How to keep your kid in school.

(Luka, the only reader in his preschool class.)

Many of y'all probably heard about Old Navy sponsoring The Old Navy Attendence Pledge in 2010, and the subsequent free shopping spree provided to kids from several schools in Dallas ISD and ISDs all over the U.S. if they pledged to attend class more often.

Getting them there is indeed half the battle when it comes to success in school.

I have a certain neighborhood friend who doesn't see the problem with bringing her daughter to school (kindergarten) at 10am, well after the 8am bell has rung, hanging out in a local coffee shop with her until they "feel" like going.

Conversely, I have another certain neighborhood friend who volunteers to chaperone Latin tournaments, even when his kid, one of Quinn's friends, is not competing. I think about the messages both of these parents are sending their kids about the importance of school, just by their actions.

What do I do to help Quinn and Luka stay interested, excited, and IN school? Ok, I don't have to try *so* hard with Quinn, he is beaucoup compliant. Luka? Eh, not so much.

1. Timing: Get them on a do-able schedule in the morning that includes breakfast and time to wind-up without feeling rushed. They get protein and strawberries to boost their cognitive abilities on test days. Otherwise, I just tell them they have to eat SOMETHING. My husband drives Luka to Kindergarten in our neighborhood public school every morning on his way to work. Then I make sure Quinn gets to his local public high school an hour later. A timing routine lets the kids know that them being in school is our number one priority every single day, and everything else revolves around this.

2. Clothing: I make sure their uniforms (yes, our public schools require uniforms) are all clean and ready for the week, so there's no scrambling for what to wear. Smooth transition on Mondays are facilitated by having everything ready and laid out the night before. For Luka, shoes with velcro are essential...little fingers that have not mastered tying shoelaces don't need yet another reason to slow them down. And until that child is in about 2nd grade, he gets pants with elastic waistbands and no buttons or zippers. Why make his life harder?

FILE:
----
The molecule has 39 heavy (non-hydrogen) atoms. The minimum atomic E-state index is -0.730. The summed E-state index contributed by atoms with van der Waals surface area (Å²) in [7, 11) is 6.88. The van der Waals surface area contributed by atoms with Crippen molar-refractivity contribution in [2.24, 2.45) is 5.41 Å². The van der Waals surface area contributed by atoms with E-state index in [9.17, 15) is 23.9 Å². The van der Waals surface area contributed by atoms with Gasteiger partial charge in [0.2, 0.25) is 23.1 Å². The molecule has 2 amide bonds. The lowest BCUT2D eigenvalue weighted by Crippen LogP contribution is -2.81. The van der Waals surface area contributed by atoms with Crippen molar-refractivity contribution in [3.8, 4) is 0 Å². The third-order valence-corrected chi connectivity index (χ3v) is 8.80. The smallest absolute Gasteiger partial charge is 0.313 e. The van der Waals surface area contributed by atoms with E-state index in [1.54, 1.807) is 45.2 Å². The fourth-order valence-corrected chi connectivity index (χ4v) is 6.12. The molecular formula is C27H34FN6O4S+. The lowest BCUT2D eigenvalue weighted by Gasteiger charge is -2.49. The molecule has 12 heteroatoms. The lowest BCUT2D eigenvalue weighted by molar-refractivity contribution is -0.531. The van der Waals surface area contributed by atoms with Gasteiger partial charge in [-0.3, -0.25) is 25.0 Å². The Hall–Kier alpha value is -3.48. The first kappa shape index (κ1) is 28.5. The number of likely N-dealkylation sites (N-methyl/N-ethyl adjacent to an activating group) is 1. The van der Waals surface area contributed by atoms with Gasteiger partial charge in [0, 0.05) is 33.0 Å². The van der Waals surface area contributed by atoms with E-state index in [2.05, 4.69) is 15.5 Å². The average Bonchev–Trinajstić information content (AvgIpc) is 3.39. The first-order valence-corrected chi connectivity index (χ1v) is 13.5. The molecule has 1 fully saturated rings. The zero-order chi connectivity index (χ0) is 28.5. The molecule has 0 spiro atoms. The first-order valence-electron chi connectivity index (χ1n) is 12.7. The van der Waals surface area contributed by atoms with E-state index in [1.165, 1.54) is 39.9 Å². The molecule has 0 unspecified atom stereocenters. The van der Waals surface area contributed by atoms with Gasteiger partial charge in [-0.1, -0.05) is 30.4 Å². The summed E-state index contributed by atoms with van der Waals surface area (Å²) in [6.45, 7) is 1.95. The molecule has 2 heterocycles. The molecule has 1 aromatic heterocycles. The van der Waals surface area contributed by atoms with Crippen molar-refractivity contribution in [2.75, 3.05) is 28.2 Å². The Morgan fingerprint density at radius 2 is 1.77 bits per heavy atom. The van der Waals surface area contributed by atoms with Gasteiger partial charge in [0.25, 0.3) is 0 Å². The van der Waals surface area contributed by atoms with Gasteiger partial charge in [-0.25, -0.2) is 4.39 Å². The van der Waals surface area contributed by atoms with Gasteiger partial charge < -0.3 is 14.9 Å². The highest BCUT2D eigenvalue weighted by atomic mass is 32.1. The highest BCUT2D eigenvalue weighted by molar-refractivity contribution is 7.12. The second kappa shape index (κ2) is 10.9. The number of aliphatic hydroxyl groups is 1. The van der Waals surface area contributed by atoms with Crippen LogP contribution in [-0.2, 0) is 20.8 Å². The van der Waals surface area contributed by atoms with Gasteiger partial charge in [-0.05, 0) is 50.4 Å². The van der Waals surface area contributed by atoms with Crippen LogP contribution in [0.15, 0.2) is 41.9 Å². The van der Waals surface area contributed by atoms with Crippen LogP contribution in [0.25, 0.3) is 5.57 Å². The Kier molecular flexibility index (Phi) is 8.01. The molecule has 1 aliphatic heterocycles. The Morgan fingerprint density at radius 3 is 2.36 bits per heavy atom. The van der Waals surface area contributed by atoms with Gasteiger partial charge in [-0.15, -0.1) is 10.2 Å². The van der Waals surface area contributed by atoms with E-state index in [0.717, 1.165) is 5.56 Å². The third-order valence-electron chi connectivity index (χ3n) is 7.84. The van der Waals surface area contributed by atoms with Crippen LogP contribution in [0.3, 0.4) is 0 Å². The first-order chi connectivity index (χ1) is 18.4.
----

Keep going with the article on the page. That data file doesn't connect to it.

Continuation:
3. Homework: I ask them every day when I pick them up "What did you do today at school? What did you learn? Do you have any homework?". And I never settle for the answers "Nothin'" or "Nope". If they see that I place high importance on what they do at school all day, then they place high importance on school themselves. And the first thing we tackle when we get home is the homework. Homework is all packed up back into the backpacks before playtime, so it's ready for the next day.

There are a lot of things that schools don't teach kids, that a parent needs to tackle. Like time management skills. Breaking big projects down into bite-sized pieces. Managing up when you get a bad boss (teacher). Being a leader. Setting a good example. Doing more than you're asked. Giving them these tools to succeed makes their homework easier for them, their class time more engaging, and their behavior at school improve.

4. Priorities: We make sure that all homework is completed before playing after school. We make sure that we consider sleep schedules and mealtime schedules before committing to any activity outside of the family. I always talk to them about priorities. Luka now quotes back "Work first, then play." He even makes up homework to do while Quinn does his, so as not to feel left out.

5. Involvement: I donate snacks to Luka's class for snacktime, and books to his classroom. I attend all the parent/teacher conferences. I volunteer to bring treats or supplies to teachers. Showing kids that you are involved, whether financially or with your time, at their school, shows them that being there is important to you. If there is a school event that coincides with something else fun that I might personally want to do, the school event always comes first. Again, I am showing my kids where my priority is (them being in school).

6. Rewards: We have a "good boy" sticker chart for Luka on the refrigerator. He gets a sticker if he receives a happy face at school that day. That means he followed all the directions. Whew! I daily tell the boys how proud I am of them for what they accomplished THAT DAY, and how smart they are, and what good boys they are. My friend Malena takes her boys for ice cream every Friday after school if they both get all happy faces all week. Praise and rewards go a long way toward keeping Luka excited about doing good work and making good choices.

Quinn? I got lucky with him...he's kinda self-motivated.

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